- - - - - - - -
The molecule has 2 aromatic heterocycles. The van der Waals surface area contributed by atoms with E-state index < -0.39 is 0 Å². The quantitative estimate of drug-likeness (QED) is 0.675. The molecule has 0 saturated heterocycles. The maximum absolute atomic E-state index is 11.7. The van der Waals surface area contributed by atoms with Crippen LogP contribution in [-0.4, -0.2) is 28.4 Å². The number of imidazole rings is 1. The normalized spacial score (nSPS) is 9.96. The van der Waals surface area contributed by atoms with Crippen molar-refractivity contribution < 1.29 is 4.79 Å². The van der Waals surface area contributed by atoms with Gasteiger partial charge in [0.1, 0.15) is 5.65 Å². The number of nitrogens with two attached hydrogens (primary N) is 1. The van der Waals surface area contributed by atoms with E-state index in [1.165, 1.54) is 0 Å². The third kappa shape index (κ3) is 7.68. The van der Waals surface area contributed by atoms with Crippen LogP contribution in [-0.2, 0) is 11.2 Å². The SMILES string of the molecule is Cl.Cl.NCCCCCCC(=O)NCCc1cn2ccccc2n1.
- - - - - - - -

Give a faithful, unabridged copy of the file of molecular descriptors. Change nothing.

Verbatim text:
The molecule has 2 aromatic heterocycles. The van der Waals surface area contributed by atoms with E-state index < -0.39 is 0 Å². The quantitative estimate of drug-likeness (QED) is 0.675. The molecule has 0 saturated heterocycles. The maximum absolute atomic E-state index is 11.7. The van der Waals surface area contributed by atoms with Crippen LogP contribution in [-0.4, -0.2) is 28.4 Å². The number of imidazole rings is 1. The normalized spacial score (nSPS) is 9.96. The van der Waals surface area contributed by atoms with Crippen molar-refractivity contribution < 1.29 is 4.79 Å². The van der Waals surface area contributed by atoms with Gasteiger partial charge in [0.1, 0.15) is 5.65 Å². The number of nitrogens with two attached hydrogens (primary N) is 1. The van der Waals surface area contributed by atoms with E-state index in [1.165, 1.54) is 0 Å². The third kappa shape index (κ3) is 7.68. The van der Waals surface area contributed by atoms with Crippen LogP contribution in [-0.2, 0) is 11.2 Å². The SMILES string of the molecule is Cl.Cl.NCCCCCCC(=O)NCCc1cn2ccccc2n1.